person:oliver reichenstein

  • Learning to See - by Oliver Reichenstein | Information Architects

    Since professional designers focus on functional beauty and hard-to-spot detail, they can call things beautiful that may seem blunt, cold, or overly simple to a non-designer. This might explain why designers and non-designers sometimes come to like different things.

    chouette papier sur le #design

    • Designers are not superior creatures that can ignore listening to other, supposedly inferior beings. In contrary! Without critical feedback and the modesty to accept all opinions on our work as a perfectly valid, different view no matter who, how and what , we lose our freaky key ability, which is not just to see more, but to see more with one eye, and feel with the other.

      Every feedback is always valid, and it’s particulary in the deepening of the “who, how and what” that a designer can realize the validity of a particular feedback, behind the “It’s ugly” or “I don’t like it”. Learning to see is :
      seeing things that are not-obvious, hidden and seeing by eyes of everyone / anyone.

      You need a design eye to design, and a non-designer eye to feel what you designed.

      “See with one eye, feel with the other.”
      ― Paul Klee

      See and feel. Expertise and empathy .

  • No to NoUI – Timo Arnall

    ‘The best design is invisible’ is the interaction design phrase of the moment. The images above are from my ever-expanding collection of quotes about how #design and technology will ‘disappear’, become ‘invisible’ or how the ‘best interface is no interface’.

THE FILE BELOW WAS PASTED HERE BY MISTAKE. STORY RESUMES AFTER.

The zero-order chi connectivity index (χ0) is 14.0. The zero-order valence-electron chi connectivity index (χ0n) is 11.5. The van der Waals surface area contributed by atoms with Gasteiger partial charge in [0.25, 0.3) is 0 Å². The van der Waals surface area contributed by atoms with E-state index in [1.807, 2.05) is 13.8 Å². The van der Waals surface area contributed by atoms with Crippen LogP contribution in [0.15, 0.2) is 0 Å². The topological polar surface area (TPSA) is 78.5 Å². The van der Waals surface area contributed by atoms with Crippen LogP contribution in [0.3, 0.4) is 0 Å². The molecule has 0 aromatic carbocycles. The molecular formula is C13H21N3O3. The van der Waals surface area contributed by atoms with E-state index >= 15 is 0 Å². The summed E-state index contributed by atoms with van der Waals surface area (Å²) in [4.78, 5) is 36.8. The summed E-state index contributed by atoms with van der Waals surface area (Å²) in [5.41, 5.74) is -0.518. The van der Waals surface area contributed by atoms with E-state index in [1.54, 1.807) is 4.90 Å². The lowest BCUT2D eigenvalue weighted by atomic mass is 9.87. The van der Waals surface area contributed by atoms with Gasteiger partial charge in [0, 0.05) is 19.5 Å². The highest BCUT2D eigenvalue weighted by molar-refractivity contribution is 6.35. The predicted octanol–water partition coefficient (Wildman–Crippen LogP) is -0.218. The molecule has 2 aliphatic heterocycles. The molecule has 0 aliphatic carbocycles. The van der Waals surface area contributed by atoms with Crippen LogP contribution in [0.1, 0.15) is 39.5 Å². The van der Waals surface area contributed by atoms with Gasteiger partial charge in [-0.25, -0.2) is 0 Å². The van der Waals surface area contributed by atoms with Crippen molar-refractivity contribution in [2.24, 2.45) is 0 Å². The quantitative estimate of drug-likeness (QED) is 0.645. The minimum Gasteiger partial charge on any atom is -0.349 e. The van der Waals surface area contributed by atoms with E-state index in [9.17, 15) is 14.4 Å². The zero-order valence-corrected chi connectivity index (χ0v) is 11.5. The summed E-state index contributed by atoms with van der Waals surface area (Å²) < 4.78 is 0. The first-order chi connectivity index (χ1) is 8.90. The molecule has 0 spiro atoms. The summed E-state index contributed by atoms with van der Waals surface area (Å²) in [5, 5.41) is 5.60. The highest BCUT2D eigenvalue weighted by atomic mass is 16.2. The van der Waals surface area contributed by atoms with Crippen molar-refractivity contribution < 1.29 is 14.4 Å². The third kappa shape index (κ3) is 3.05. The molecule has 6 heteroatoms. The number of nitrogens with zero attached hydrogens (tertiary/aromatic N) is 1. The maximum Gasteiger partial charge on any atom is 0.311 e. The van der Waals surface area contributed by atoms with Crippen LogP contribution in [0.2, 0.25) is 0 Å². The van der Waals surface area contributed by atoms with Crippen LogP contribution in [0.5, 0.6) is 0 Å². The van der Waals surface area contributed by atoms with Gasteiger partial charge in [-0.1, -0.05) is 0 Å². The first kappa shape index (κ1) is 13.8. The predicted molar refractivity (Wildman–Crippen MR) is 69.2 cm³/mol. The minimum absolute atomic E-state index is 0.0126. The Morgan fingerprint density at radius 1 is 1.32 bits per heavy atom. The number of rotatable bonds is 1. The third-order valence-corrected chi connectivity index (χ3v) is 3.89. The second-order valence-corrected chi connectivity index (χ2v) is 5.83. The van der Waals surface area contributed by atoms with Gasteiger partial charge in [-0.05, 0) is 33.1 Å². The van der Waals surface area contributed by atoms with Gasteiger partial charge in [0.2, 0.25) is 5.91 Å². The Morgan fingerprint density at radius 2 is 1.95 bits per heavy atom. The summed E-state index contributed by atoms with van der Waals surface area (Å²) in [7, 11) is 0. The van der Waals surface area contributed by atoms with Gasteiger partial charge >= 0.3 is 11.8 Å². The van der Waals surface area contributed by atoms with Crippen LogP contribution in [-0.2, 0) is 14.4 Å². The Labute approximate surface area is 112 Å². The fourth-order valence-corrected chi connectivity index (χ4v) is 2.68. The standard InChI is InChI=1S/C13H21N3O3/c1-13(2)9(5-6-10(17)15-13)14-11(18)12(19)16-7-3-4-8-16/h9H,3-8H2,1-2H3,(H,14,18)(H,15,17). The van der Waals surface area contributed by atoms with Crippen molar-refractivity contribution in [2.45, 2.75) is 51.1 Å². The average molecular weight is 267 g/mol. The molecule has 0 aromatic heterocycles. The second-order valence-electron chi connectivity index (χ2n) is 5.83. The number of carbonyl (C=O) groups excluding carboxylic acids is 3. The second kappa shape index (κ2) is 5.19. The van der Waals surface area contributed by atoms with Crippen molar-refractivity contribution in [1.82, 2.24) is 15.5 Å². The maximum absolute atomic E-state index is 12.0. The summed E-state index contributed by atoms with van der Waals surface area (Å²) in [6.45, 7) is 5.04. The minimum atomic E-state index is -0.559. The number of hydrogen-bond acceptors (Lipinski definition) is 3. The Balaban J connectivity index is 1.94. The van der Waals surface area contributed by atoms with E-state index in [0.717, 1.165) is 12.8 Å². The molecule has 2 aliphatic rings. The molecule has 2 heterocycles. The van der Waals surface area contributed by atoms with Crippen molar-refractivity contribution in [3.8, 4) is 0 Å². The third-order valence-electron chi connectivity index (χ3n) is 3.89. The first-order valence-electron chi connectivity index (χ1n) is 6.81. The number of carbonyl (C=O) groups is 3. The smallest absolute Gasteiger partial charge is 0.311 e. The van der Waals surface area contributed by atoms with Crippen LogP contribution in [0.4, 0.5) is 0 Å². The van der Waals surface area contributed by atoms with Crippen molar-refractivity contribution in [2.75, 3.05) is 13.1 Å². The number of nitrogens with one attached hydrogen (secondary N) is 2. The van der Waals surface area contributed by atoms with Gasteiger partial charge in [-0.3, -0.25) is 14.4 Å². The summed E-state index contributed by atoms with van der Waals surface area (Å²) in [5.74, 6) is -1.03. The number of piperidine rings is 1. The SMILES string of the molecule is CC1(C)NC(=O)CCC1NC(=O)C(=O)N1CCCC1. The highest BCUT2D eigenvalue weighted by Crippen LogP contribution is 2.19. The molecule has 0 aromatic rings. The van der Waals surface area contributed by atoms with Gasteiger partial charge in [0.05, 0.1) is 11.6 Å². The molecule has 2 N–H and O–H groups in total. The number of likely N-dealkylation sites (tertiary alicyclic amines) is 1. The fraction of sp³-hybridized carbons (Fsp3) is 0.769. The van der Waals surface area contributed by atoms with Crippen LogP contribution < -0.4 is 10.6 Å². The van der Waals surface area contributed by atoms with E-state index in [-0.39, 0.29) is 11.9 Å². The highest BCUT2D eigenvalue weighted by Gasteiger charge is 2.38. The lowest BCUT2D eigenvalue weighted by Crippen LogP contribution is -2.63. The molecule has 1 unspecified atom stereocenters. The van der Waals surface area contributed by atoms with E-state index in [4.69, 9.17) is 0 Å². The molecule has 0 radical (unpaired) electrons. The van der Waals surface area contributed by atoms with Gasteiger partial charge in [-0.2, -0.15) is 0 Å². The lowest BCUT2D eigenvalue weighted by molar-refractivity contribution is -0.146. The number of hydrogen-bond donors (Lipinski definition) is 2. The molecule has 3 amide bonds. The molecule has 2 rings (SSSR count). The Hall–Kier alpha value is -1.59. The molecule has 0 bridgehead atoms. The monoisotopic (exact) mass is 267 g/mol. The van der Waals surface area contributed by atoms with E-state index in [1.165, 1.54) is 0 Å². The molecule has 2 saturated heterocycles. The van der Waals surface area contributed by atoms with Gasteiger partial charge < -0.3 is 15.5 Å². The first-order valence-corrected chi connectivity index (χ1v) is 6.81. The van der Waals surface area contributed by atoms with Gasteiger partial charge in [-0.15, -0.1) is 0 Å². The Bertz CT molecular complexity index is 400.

The Verge has recently given both Oliver Reichenstein and Golden Krishna a platform to talk about this. This has spawned manifestos, films, talks, books, #NoUI hashtags and some debates about what it might mean. I’ll call this cluster of things #‘invisible_design’.

    I agree with some of the reasons driving this movement; that design’s current infatuation with touchscreens is really problematic. I’ve spent the last eight years rallying against glowing rectangles, studying our obsession with screens and the ways in which this has become a cultural phenomena. In response I have been researching and inventing interfaces for taking interaction out from under the glass.

    But I also take issue with much of the thinking for a few reasons that I’ll outline below.